So, you think the AP flap over threatening a blogger, and trying to rewrite the Fair Use copyright law is over? Think again. This isn’t over, not by a longshot. Right from the beginning, the AP threats on against a blogger, and their desire to rewrite the particular part of copywrite law governing Fair Use, has been RIAA/MPAA-like (the AP’s statement on bloggers use is forthcoming) You know, suing P2P users for presumptively sharing files. So, here is an article on the recent opinion of the MPAA which says they should not have the burden of proof to prove someone intended to share a file.
Read the whole thing. She’s right.
This thing is going to get ugly. Very, very ugly. And I’m not feeling too optimistic about how this and other things are all connected. Terry Heaton has also been following the story. He links to this one that hits it on the head.
The distinctions have become more academic: if 3 million people read Drudge and 65,000 read the New Republic, which is mainstream?
And Sadcox says:
Excuse me while I plot a way to generate traffic for myself instead of someone else.
As bloggers, we get it. We want the eyeballs to come to our homes on the web and hang out with us. I heard Brittney Gilbert speak at last year’s Bar Camp in Nashville about the world that blogging gives us, no matter who we are. Blogging makes a big world smaller.
The Associated Press is being a bit disingenuous. This is about setting rules in a world that has very few rules and polices itself. If the AP sets guidelines then do they get a level of say so? Then what?
Seriously, then what?
Last year, Squirrel Queen and I went to the Conference for Media Reform in Memphis. Folks were talking about this then and it’s coming to fruition now.
My only suggestion is to pay attention to what’s going on in regards to blogging. In many ways it’s about control and money.
Bill Moyers quoted former Baltimore journalist and creator of The Wire, David Simon, in his speech at this year’s conference this:
Bright and shiny we were in the late 1970s, packed into our bursting journalism schools, dog-eared paperbacks of All the President’s Men” and The Powers that Be” atop our Associated Press stylebooks. No business school called to us, no engineering lab, no information-age computer degree – we had seen a future of substance in bylines and column inches. Immortality lay in a five-part series with sidebars in The Tribune, The Sun, The Register, The Post, The Express…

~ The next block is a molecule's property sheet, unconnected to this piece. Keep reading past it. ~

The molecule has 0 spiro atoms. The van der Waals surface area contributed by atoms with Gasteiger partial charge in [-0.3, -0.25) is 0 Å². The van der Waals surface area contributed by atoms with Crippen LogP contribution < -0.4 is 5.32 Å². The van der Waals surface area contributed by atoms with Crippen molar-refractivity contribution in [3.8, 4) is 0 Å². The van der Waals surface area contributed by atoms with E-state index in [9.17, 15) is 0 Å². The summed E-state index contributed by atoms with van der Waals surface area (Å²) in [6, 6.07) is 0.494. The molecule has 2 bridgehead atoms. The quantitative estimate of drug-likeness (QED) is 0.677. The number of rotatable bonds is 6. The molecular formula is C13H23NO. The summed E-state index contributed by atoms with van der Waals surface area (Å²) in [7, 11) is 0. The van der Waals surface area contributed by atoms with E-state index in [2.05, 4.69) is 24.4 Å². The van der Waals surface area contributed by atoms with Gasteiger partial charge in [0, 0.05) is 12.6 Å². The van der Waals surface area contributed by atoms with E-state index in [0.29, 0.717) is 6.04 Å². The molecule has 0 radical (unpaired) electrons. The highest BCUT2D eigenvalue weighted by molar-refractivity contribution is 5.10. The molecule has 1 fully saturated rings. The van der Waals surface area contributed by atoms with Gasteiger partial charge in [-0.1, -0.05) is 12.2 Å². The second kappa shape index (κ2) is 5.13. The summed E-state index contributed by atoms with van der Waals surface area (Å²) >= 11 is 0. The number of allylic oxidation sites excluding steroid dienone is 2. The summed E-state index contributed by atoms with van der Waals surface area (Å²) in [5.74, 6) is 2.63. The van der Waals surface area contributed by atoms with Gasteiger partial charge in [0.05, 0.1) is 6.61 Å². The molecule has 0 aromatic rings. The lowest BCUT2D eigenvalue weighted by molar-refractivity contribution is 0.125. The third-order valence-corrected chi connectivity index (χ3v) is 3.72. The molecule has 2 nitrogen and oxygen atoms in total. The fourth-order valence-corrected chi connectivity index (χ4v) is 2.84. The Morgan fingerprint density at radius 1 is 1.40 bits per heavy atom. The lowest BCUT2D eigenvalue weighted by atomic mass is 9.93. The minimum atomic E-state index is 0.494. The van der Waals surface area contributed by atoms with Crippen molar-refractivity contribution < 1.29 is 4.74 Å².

Those days, although nostalgic, are over to an extent.
In this new world of media, there are new challenges.
For years, both kinds of Web surfers have paid the same price for access. But now three of the country’s largest Internet service providers are threatening to clamp down on their most active subscribers by placing monthly limits on their online activity.
One of them, Time Warner Cable, began a trial of “Internet metering” in one Texas city early this month, asking customers to select a monthly plan and pay surcharges when they exceed their bandwidth limit. The idea is that people who use the network more heavily should pay more, the way they do for water, electricity, or, in many cases, cellphone minutes.
That same week, Comcast said that it would expand on a strategy it uses to manage Internet traffic: slowing down the connections of the heaviest users, so-called bandwidth hogs, at peak times.
AT&T also said Thursday that limits on heavy use were inevitable and that it was considering pricing based on data volume. “Based on current trends, total bandwidth in the AT&T network will increase by four times over the next three years,” the company said in a statement.
There are a lot of things going on not only in the news industry but the Internet as a whole.
For me at least, it’s all connected.
This online world does not need to be comprised of the haves and the have nots.
There has to be room for everyone.